Patients receiving primary care outside of their defined accountable care organization (ACO) network drive up costs for ACOs, a recent study from Portland State University said.
The Medicare Shared Savings program sparked the growth of ACOs. These payment models intend to reduce healthcare costs while improving patient care through care coordination among a network of participating providers.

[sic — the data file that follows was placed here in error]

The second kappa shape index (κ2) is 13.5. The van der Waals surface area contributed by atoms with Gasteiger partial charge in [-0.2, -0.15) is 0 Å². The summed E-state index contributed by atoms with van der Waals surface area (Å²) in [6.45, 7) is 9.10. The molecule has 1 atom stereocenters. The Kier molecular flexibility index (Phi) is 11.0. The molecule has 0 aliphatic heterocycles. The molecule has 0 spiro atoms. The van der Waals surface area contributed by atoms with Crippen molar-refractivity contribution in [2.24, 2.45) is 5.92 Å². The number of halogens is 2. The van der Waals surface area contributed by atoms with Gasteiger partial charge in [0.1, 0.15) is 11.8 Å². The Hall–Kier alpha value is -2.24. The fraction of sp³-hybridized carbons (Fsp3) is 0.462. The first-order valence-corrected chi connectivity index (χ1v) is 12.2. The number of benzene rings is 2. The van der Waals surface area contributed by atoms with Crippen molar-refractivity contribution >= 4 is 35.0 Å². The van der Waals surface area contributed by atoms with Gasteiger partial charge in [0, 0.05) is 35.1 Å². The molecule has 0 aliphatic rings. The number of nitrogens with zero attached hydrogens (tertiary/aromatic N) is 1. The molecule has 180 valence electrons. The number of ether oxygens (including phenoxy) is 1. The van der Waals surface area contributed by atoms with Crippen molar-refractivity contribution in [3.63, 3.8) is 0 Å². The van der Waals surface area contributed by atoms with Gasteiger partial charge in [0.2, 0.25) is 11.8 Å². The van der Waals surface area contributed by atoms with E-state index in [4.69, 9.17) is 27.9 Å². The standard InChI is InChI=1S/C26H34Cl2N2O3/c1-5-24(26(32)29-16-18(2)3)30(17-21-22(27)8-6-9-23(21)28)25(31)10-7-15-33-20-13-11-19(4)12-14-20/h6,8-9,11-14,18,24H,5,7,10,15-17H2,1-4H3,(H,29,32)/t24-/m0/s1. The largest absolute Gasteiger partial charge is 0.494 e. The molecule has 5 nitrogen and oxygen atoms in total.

Those involved in the model work to keep patients in the network of providers, usually emphasizing primary care services. ACOs want to reduce healthcare costs by eliminating unnecessary emergency department utilization and by caring for problems in primary care when appropriate rather than pointing patients to costly specialists. ACOs also emphasize addressing the social determinants of health to help the route cause of a patient’s medical challenges.